Teaching Voice

I still don’t know how I feel about teaching. I find it very fulfilling and incredibly tiring. I remember and talk about my students  often. I fall in love with my class a little bit every year. I have learned so much more about the subject I teach from working with my students. They are incredible developing people. Every year they surprise me. The ones that I think are going to be the biggest pain in my ass turn out to be the ones that shift my heart and mind in a major way.

The class I teach most consistently is an intro level theater class with the stiflingly boring name “Voice and Articulation.” The participants are almost never theater students any more.  It’s an interesting trend that’s grown stronger each year I’ve taught it. I’m not sure why, perhaps word of mouth?, but each year I find myself in front of more engineering, business, and education majors to the point where this year not a single student identified as a theater student. Strangely, having to think about what it means to teach “Voice” to people that aren’t at all interested in delivering a monologue or projecting in a traditional performance context has really changed the way I think about what voice can mean in that original context. I’ve changed the kinds of things I teach a lot both in class but also in rehearsals. I’ve re-found the necessity  in basic technique and simultaneously discovered how much the person is the same thing as the voice that comes from them, and that voice work is really self work at the core level.

As one student of mine wrote to me last year, “I feel like this class isn’t just about changing my voice. It’s about changing me.”

I don’t ask them to be amazing vocalists on any objective measure. Truthfully, I don’t really know any more what measure that would be. I tell them it is not hard to get a good grade. It’s one of the few places that creatively that I’m just not interested in being a hard ass. It seems beside the point to be a drill sergeant. They might “respect” me, but it won’t get them to the place that they can be vulnerable enough to actually change the sounds they make. I start my classes every year saying this, “You have to physically be present and you have to be willing to try and you have to do your best to be honest.”

I always begin by telling them that it is not a lecture and that they will make sounds out loud by themselves. And by the end of the first day they have all sung in front of each other. I wish I could record this first day and play it back for them at the end the way I require them to write about their voices, what they love and hate about the way they speak on the first day. The “final” is to hand them back this writing and reflect back on whether they still agree with all the things they initially wrote. These papers are always the highlight of the semester because we both get to realize how far they’ve come.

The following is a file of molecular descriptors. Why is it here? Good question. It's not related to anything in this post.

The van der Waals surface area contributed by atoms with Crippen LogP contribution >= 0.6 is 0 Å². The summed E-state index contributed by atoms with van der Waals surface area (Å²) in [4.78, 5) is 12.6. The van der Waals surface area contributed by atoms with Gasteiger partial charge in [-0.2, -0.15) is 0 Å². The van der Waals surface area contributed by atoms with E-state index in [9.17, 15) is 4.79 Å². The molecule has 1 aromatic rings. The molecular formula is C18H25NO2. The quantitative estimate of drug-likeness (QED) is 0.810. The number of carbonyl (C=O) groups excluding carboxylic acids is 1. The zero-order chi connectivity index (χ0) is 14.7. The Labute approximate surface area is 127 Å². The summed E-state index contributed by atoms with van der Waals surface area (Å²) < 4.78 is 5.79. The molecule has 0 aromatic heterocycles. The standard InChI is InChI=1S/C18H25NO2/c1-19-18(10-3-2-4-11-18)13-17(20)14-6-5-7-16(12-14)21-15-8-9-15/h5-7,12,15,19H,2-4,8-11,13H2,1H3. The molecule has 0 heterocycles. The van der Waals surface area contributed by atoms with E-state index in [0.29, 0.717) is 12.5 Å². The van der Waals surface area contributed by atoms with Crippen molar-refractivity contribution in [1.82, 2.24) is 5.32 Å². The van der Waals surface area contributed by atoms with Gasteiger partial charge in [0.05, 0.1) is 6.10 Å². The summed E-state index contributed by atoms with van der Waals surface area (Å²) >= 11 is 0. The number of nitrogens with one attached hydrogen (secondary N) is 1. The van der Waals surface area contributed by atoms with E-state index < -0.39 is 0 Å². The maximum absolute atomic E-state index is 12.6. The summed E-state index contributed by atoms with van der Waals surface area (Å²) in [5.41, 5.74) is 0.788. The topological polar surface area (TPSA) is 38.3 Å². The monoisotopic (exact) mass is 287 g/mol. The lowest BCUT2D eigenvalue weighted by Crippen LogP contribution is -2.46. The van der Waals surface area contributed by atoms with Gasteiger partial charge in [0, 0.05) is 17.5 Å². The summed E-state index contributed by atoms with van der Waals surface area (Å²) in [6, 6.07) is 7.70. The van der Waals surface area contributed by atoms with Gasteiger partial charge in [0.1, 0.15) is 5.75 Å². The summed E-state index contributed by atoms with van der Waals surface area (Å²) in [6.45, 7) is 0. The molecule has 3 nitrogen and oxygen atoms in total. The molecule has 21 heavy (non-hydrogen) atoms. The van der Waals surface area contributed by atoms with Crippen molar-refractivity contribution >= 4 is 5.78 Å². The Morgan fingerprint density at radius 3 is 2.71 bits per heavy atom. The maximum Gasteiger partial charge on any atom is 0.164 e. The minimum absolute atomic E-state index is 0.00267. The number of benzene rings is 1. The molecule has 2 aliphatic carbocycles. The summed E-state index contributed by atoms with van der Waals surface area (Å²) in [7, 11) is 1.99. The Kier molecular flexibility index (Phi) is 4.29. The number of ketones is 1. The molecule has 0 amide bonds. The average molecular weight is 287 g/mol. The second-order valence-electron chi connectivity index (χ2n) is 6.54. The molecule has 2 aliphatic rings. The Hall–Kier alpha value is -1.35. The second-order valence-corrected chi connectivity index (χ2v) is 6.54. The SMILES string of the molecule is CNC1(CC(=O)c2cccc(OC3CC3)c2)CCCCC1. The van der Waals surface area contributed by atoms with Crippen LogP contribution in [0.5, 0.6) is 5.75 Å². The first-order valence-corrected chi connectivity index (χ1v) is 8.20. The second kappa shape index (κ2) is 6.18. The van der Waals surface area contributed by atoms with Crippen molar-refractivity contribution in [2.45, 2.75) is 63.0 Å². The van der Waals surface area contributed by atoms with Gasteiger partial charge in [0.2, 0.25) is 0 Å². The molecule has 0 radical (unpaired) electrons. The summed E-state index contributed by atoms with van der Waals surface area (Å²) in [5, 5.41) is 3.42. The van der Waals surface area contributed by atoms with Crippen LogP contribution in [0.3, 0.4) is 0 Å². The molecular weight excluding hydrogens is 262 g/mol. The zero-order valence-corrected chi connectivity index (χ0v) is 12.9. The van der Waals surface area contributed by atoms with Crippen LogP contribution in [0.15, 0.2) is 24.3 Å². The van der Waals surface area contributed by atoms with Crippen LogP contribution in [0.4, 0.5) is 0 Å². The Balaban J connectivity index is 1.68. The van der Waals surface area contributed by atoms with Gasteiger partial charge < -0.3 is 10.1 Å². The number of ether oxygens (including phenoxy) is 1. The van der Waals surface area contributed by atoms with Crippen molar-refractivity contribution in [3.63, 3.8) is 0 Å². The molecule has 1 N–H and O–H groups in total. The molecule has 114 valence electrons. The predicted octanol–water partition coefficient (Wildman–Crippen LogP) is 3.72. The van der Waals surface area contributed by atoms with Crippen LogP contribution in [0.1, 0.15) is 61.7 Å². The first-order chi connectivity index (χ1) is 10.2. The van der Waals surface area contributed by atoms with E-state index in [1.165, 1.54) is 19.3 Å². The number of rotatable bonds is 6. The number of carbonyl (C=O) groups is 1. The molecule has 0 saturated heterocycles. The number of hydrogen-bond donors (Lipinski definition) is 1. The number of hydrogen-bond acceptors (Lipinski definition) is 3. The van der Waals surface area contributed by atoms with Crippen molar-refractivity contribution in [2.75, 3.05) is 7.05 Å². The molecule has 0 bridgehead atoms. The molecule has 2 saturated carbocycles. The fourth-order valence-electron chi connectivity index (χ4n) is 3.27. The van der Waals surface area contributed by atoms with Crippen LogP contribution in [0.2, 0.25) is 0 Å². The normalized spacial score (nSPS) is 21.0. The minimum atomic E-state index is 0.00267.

So what’s the problem?

It takes a lot of me to run my class. I finish my three hours on Mondays in the winter exhausted and jacked up on adrenaline. I come out thinking about each person and how they dealt with the week’s exploration and what they will be confronting the next time I see them. I fall in love a little bit with them all. And it takes a ton of energy.

Many of the things that I get out of teaching overlap in a major way with what I get out of being a director. And when I’m doing one, I don’t have room for much else. I’ve luckily never had to do both at the same time, but I think that if I had to, one would suffer for the other.  And as teaching becomes a bigger part of my life and income, I worry that it will become the only thing that I do, the only thing that I am.

I have had a lot of amazing teachers in my life. But the ones that were the best at teaching, were not doing an equivalent amount of art making. I’m not sure how to resolve that. So for now I keep them compartmentalized in my life and hope that the amount of me that is needed for the one will not use up what’s needed for the other.

A

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